The relationship between Wells Fargo and Ladder has more layers to it, however. “She’s a competitor most days,” said Brian Harris, the chief executive officer and co-founder of the finance firm. “Kara always makes you feel like you’re the client, not a competitor. On Memorial Day weekend, she wanted to do a transaction with us. I was in Bayhead, N.J., when she called our people wanting to talk about something. I said, ‘Let’s wait.’ Kara dragged her entire team down to Bayhead, to the beach, and we had dinner that night. I’m not the type of person where that would work, but she certainly won me over on effort, and Wells Fargo can execute well. She could not have been nicer, and ultimately, I will say that we got that deal done.”
McShane’s first job in real estate was actually in high school, when she helped her parents manage the apartments they accumulated over time. When she was a sophomore at Duke University, she landed a summer internship doing industrial sales and leasing for CB Commercial (now owned by CBRE) and, after college, moved to New York and took a job at Sanford Bernstein & Co. as an assistant portfolio manager. Six years later, she became a partner at the firm and earned an MBA in management and finance from Columbia University. In 2002, she joined Morgan Stanley as head of the securitized products group and commercial real estate capital markets division, and for six out of the seven years she was there, Morgan Stanley was the No. 1 CMBS bookrunner.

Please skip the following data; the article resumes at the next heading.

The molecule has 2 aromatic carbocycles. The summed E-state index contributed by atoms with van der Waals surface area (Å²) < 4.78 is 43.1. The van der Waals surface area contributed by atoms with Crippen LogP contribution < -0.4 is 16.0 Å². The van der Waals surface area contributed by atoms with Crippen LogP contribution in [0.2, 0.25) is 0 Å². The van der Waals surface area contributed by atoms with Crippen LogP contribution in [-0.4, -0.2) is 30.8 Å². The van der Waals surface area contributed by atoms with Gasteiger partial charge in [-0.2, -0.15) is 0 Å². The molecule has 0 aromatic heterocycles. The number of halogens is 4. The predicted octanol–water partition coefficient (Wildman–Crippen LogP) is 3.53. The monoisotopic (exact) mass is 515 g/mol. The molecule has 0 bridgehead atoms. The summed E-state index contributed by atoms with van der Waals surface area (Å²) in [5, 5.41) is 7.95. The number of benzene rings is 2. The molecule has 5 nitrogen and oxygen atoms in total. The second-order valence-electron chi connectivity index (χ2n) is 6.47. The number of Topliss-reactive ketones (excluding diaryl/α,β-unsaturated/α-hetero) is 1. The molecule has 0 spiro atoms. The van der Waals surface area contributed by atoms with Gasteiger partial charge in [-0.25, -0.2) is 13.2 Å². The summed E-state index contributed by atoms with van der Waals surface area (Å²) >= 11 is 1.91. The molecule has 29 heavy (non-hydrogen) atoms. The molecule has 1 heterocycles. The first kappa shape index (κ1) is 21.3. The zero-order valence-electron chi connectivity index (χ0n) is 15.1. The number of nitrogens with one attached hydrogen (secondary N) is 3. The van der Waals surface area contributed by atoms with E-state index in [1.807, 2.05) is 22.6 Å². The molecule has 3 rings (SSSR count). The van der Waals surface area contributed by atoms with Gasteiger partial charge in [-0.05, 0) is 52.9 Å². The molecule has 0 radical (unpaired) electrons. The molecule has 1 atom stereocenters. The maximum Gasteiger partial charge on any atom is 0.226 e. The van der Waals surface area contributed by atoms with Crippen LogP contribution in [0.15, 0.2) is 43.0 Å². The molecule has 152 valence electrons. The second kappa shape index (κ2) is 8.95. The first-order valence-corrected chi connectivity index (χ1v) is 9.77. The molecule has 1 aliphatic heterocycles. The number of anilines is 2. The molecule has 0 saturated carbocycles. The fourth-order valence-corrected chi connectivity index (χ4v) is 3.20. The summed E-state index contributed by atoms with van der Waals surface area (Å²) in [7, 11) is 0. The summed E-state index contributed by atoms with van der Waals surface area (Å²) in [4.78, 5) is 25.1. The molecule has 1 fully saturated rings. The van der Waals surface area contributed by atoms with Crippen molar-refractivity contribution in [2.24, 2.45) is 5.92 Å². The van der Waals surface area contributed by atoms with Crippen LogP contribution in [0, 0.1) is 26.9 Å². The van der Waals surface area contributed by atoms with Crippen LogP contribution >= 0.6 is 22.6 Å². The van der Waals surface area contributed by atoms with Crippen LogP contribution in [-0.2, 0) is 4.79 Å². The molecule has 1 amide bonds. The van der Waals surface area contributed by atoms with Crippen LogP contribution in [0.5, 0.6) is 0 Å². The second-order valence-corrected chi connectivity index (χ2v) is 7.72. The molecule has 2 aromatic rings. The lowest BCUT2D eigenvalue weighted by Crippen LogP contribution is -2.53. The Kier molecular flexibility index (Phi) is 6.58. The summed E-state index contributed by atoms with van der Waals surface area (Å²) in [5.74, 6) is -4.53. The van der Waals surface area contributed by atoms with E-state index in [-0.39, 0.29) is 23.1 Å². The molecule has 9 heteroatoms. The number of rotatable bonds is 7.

Beyond her performance, McShane stands out as being a woman who holds an executive position in the commercial real estate industry, according to her friends and colleagues. She currently serves as the co-chair of the mentoring and development committee for Wells Fargo Securities New York Women’s Network and mentors individuals both formally through that platform and informally.
“There have been a million times in my life where I’ve been the only woman in a dinner, or at a conference or a meeting,” she said. “I’m starting to realize that I’ve spent my life sort of fitting in and just being one of the guys, and I don’t necessarily think that that’s the answer. I think women add a whole different level of complexity and thinking.”
She referred to a recent Wells Fargo “gender intelligence training” that she attended, where the focus was “celebrating differences rather than trying to be the same.”